Re: "Am I still working okay?" asked the micro controller...

From: Paul E. Bennett (peb_at_amleth.demon.co.uk)
Date: 05/19/04


Date: Wed, 19 May 2004 18:22:19 +0100

Unbeliever wrote:

>
> "SelfTest" <SelfTEst> wrote in message
> news:40ab5b93$0$3034$afc38c87@news.optusnet.com.au...
>> Say we have a micro controller with limited memory.
>> Say it will perform some realtime control of something.
>>
>> How to make a SW for a micro controller, that in addition to its normal
>> operation (control of something), from time to time it will also check
>> itself if it is doing okay or not ? How a program can test itself? Can
>> some one suggest any intelligent method (other than watch dog) ?
>>
>>
> You are correct in identifying watchdog timers as one form of COP
> (computer
> operating properly test). Other things I've often used are:
> 1) Background checksum on code and constant/initializer areas of memory
> 2) Flags and timers which indicate that critical routines and
> interrupts are running at about the right rate, usually checked in the
> watchdog timer interrupt.
> 3) Guardwords between stacks and other memory and regular checks that
> these have not been compromised (agail often in the watchdog timer
> interrupt.
> 4) Feedback of critical output signals to ensure the hardware is
> working correctly (the hardware is much more likely to suffer random
> failures than the software).
> 5) A decent watchdog timer with an algorithmic stimulus and response
> (e.g. watchdog processor supplies a pseudorandom number and main processor
> replies with next pseudo-random number in a sequence). Much better than
> the primitive kick within a certain time style of watchdog, which is prone
> to failure to detect runaway software which includes a kick.
> 6) One I haven't used but seen used on a critical plc style system is
> an odd number of redundant processors (3 in this case) which vote on the
> state of an output (output follows the state of two agreeing inputs).

..and adding to that list. External Pulse Maintained relay. This device has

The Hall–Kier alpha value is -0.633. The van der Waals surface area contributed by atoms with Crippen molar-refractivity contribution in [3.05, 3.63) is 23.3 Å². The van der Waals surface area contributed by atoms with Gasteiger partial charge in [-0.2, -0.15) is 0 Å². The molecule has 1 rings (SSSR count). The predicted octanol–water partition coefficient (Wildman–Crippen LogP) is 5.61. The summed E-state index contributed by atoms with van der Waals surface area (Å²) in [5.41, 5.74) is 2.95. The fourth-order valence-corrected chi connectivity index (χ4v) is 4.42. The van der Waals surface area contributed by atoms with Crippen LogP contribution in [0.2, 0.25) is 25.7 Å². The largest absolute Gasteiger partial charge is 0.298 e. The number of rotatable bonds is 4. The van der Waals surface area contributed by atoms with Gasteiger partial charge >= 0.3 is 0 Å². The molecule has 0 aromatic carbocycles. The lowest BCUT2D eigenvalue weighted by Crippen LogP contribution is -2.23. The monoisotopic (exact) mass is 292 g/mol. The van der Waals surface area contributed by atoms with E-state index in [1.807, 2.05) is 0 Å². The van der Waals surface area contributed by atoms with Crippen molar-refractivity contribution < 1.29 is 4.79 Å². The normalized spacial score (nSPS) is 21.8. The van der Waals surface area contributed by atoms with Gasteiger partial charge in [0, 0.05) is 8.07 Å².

to be fed a change of polarity of its input signal at a regular rate in
order for it to maintain a relay in its energised state. If any single
component fails, the power supply goes off or the input does not change
then the relay just de-energises and opens its contacts. The pulse drive
for such a circuit should be driven from the processor internal sanity
checks that your software is performing (all check OK so change the state
of the output). This device can elevate a single processor from SIL0 to
SIL1 with very little effort.

Further, your microcontroller may be comunicating with other systems in
order to perform its control. Doing sanity checks on the communication link
and checking its integrity in operation will yield a good idea of
sub-system health. You will need checksums and/or CRC's on all messages
between systems.

Integral step-wise walking memory test and other walking sanity checks.
This can detect potential failure points quite early on.

There are a number of others.

 
> Of course, the next question you should ask is "What do I do when I detect
> a
> failure". If it is a safety critical system (e.g. the something you're
> controlling is a train, nuclear reactor or gas furnace rather than a lego
> windmill) there's a whole other set of questions you should ask even
> before asking the first one.

You should do an evaluation of what the system safe state is going to be
(off, bypassed or gracefully degrading). Then your design efforts should
always lean the system toward achieving those safe states unless it is
continuing to work properly.

-- 
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